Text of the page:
It’s time that someone dismantled the myth of soufflé. And who better than one of our dedicated cooks to tackle this allegedly fussy dish? Andrew Janjigian stepped up to the task—and in the process of developing a foolproof cheese soufflé recipe, he discovered that making one isn’t as difficult as many people believe. (And no, slamming the oven door won’t destroy the whole dish.)
Here’s what Andrew learned during his recipe development process.
What did you know you’d need to fix when you started working on cheese soufflé?
The key things were good cheese flavor—you want it to be cheesy and pleasant without being too eggy—and height. We knew we wanted it to have a kind of airiness without being insubstantial. Some of them were tall, for example, but were like eating air. We wanted something that was sort of in between.
What surprised you most about the recipe development?
I think the biggest thing was thinking that it would be fussy and difficult, and it turned out that it wasn’t, actually. There’s no reason to be afraid of a cheese soufflé. People have this mistaken notion that they fall at the slightest sound, or if you even look at it sideways. But it turns out that they’re pretty sturdy and that you can take a soufflé that has cooled and collapsed, reheat it, and it will re-inflate. It won’t get quite as tall; each time you do it it’ll get a little bit shorter. But it will definitely re-inflate multiple times.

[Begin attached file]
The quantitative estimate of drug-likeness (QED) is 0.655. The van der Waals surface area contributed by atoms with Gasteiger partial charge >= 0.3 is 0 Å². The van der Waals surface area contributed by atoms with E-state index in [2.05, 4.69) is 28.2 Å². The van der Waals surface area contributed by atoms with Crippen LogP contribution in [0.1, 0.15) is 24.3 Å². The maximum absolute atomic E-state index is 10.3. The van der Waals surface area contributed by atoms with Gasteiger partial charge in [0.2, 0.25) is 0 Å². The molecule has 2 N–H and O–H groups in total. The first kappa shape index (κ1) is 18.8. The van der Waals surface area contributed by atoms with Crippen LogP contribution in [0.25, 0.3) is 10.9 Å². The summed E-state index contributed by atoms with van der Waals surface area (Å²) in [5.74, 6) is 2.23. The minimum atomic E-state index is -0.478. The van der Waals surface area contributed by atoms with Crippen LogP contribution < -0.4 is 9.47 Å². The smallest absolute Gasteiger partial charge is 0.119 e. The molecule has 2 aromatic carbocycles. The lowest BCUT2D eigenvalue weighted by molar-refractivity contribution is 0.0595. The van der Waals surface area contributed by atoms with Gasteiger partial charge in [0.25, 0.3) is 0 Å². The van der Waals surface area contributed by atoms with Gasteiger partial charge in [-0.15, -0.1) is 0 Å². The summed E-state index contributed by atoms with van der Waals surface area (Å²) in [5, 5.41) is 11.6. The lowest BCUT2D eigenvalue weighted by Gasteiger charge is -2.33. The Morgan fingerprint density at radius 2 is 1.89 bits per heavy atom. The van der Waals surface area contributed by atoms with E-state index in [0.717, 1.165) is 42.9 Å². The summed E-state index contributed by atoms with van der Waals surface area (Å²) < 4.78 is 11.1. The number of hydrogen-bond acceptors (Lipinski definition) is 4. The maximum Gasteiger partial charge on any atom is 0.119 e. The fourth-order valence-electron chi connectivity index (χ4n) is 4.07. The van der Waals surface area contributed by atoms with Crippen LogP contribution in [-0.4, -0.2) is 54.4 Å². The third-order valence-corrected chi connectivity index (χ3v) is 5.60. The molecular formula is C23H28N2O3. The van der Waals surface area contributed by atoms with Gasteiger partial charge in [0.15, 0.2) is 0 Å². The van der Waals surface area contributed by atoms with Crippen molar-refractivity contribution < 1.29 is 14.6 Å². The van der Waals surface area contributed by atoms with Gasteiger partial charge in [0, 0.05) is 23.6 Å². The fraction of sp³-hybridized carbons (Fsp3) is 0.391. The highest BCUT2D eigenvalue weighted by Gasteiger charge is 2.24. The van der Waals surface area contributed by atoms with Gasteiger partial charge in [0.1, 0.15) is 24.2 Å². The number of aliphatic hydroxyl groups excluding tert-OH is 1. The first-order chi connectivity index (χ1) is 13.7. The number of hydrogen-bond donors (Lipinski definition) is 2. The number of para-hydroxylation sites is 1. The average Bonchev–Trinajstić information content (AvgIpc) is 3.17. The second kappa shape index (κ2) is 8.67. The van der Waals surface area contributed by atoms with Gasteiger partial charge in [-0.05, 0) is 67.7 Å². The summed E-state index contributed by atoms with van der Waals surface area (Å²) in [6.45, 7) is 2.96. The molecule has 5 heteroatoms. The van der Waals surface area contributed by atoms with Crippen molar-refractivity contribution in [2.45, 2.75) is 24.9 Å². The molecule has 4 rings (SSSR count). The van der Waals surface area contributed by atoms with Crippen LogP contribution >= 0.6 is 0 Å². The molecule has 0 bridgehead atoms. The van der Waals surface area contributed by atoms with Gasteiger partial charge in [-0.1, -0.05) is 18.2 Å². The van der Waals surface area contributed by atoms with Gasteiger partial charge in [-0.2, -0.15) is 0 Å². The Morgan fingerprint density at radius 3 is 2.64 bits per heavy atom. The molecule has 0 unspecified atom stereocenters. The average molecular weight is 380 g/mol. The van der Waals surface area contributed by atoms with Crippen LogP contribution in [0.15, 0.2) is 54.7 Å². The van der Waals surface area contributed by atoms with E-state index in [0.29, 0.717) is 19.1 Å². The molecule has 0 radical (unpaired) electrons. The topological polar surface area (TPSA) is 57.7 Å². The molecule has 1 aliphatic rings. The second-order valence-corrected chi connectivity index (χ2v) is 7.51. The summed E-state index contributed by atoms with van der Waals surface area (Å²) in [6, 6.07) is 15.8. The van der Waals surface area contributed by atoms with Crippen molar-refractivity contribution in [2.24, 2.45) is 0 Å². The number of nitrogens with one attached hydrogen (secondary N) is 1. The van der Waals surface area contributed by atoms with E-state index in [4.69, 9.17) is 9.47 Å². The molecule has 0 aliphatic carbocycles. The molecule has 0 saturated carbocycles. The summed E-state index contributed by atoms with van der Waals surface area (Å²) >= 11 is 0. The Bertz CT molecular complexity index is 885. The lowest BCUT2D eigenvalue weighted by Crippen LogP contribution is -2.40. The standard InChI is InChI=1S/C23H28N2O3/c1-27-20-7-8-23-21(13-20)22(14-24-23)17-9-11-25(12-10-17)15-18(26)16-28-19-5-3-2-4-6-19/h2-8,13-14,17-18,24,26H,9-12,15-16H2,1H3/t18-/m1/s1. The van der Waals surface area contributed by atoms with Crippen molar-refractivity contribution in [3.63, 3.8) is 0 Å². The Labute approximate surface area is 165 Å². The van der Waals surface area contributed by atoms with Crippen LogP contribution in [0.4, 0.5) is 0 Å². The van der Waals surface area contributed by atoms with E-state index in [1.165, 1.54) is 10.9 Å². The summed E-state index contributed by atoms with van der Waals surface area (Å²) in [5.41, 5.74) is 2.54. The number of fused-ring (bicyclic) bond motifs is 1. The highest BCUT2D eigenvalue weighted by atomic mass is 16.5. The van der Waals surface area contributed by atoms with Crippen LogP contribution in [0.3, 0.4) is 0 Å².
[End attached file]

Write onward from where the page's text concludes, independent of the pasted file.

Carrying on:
Did you do anything with the specific intent of making the dish easier for home cooks?
Well, the biggest discovery was that you can manhandle a soufflé and it will still come out looking great. Because we didn’t want it to be super light and too airy, we beat the egg whites to very stiff peaks, taking them about as far as you can go. We then just beat the egg whites right in with the other ingredients; they were resistant to being destroyed because we’d already beaten them so much. Every other recipe that says you have to fold them in gently or temper them is unnecessary.
What was the best part of the whole process?
Dispelling myths. Soufflé seems like something fancy that you’d only do for a special occasion, but most of the time you have all the ingredients in the fridge at any given time. It requires less than half an hour of hands-on cooking time. And you don’t need to race it to the table for fear it will fall. So you can dazzle your kids or your wife or your guests without really thinking about it. It’s not only for a special occasion—it can be an everyday recipe.
RECIPE FOR MEMBERS: Cheese Soufflé
As Andrew proved with this recipe, the first thing to know about a cheese soufflé is that while it should look dramatic, making it shouldn’t be.